The spread of drug-resistant infections surged during the coronavirus pandemic, killing nearly 30,000 people in 2020 and upending much of the recent progress made in containing the spread of so-called superbugs, according to an analysis by the Centers for Disease Control and Prevention.
Deaths caused by infections impervious to antibiotics and antifungal medications rose 15 percent during the first year of the pandemic compared to 2019, federal health officials found. Much of the increase was tied to the chaos wrought by the coronavirus as doctors and nurses struggled to treat waves of grievously sick patients whose illness they did not fully understand, before vaccines and treatments were widely available.
About 40 percent of the deaths were among hospitalized patients, with the remainder occurring in nursing homes and other health care settings, the C.D.C. report found. Early on, many frontline hospital workers mistakenly administered antibiotics for viral lung infections that did not respond to such drugs, according to the study. Many of the sickest patients spent weeks or months in intensive care units, increasing the chances for drug-resistant bugs to enter their bodies through intravenous lines, catheters and ventilator tubes.
The death toll is likely much higher, federal health officials said, because the public health labs that normally track drug-resistant infections have been swamped during the pandemic, leading to significant gaps in data for many of the most dangerous pathogens.
The C.D.C. said the outbreaks of drug-resistant infections were likely abetted by a nationwide shortage of face masks, gloves and gowns — the vital armor that protects health workers and helps limit the spread of pathogens as they travel from room to room. Because of staff shortages and overwhelmed wards at many hospitals, infection control specialists were often reassigned to provide basic patient care rather than carry out their usual duties of promoting the appropriate use of antibiotics, hand washing and other safety measures, the report said.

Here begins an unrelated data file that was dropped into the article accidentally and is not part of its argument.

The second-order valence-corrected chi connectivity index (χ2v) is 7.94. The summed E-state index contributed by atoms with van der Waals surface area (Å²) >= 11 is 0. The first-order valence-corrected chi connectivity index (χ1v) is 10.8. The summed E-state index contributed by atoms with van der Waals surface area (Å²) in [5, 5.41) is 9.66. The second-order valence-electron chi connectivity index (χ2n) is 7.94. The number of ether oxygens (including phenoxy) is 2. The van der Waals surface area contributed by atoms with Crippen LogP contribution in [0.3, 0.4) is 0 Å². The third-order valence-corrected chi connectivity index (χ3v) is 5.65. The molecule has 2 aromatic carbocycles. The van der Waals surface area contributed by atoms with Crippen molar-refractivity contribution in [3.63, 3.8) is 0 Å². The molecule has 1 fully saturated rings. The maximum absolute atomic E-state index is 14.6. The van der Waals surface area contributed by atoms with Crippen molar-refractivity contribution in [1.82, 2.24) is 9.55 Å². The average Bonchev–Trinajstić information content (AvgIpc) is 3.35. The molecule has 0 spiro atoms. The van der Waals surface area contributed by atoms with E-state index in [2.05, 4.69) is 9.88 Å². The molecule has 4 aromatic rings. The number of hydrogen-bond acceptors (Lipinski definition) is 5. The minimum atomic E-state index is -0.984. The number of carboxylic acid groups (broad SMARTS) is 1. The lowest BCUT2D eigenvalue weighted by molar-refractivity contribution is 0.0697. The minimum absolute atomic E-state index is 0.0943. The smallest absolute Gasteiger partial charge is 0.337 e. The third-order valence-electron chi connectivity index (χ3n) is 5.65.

“These setbacks can and must be temporary,” Dr. Rochelle P. Walensky, the director of the C.D.C., said in a statement accompanying the report. “The Covid-19 pandemic has made it clear — prevention is preparedness. We must prepare our public health systems to fight multiple threats simultaneously.”
Federal officials were especially concerned about the increased spread of some of the most dangerous pathogens. They found a 78 percent spike in infections of Acinetobacter, a bacteria that is resistant to the antibiotic carbapenem and that often spreads among intensive care patients, and a 60 percent rise in Candida auris, a deadly fungus that often stalks nursing homes and long-term care facilities.
The analysis highlights what public health experts have long described as a slow-moving pandemic. More than 700,000 people across the world die each year from infections that no longer respond to antimicrobial drugs, and health experts warn that the death toll could climb to 10 million by 2050 without a concerted effort to reduce the overuse of antibiotics and to develop new medications.
Antimicrobial resistance occurs when bacteria and fungi mutate to outsmart the drugs that have been designed to vanquish them. This evolutionary process is inevitable, but the more these medications are given to people and farm animals, the more likely the resistance will occur.
Nearly a third of all antibiotics are mistakenly prescribed, according to the C.D.C., oftentimes for respiratory ailments like colds that are caused by viruses. The problem appears to have grown during the pandemic: Eighty percent of hospitalized Covid patients received antibiotics between March and October 2020, the agency noted.
The C.D.C.’s findings are a marked contrast to previous reports that had charted slow but steady progress in combating the hospital-acquired infections that kill 35,000 Americans a year and sicken 2.8 million. Between 2012 and 2019, drug-resistant infections dropped by 18 percent, according to the agency’s 2019 report, which found that the improvements were tied to greater investment in programs to reduce the inappropriate use of antibiotics at hospitals.
The most recent report confirmed what many health care workers and public health experts had suspected based on anecdotal reports and a handful of previous studies.
“The magnitude of how much worse it’s gotten is really alarming,” said David Hyun, the director of the Antibiotic Resistance Project at the Pew Charitable Trusts, a nongovernmental organization. “It also underscores the urgency that we need to really focus and reinvest in the efforts to address this public health issue.”